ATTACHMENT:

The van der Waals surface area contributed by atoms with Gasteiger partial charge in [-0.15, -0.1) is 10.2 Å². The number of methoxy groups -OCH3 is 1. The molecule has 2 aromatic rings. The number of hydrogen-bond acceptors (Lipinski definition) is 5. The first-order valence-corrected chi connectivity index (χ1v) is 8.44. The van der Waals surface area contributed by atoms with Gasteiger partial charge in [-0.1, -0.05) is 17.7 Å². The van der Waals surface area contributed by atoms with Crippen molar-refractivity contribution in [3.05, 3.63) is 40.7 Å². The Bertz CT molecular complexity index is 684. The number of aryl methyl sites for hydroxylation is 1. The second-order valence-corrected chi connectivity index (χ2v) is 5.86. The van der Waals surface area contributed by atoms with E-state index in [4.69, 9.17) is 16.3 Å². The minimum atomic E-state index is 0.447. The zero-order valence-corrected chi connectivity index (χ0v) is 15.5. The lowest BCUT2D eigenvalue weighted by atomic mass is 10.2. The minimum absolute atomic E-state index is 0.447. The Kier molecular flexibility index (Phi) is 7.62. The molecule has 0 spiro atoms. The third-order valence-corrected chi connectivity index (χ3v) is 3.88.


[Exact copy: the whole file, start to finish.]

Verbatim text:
The van der Waals surface area contributed by atoms with Gasteiger partial charge in [-0.15, -0.1) is 10.2 Å². The number of methoxy groups -OCH3 is 1. The molecule has 2 aromatic rings. The number of hydrogen-bond acceptors (Lipinski definition) is 5. The first-order valence-corrected chi connectivity index (χ1v) is 8.44. The van der Waals surface area contributed by atoms with Gasteiger partial charge in [-0.1, -0.05) is 17.7 Å². The van der Waals surface area contributed by atoms with Crippen molar-refractivity contribution in [3.05, 3.63) is 40.7 Å². The Bertz CT molecular complexity index is 684. The number of aryl methyl sites for hydroxylation is 1. The second-order valence-corrected chi connectivity index (χ2v) is 5.86. The van der Waals surface area contributed by atoms with E-state index in [4.69, 9.17) is 16.3 Å². The minimum atomic E-state index is 0.447. The zero-order valence-corrected chi connectivity index (χ0v) is 15.5. The lowest BCUT2D eigenvalue weighted by atomic mass is 10.2. The minimum absolute atomic E-state index is 0.447. The Kier molecular flexibility index (Phi) is 7.62. The molecule has 0 spiro atoms. The third-order valence-corrected chi connectivity index (χ3v) is 3.88.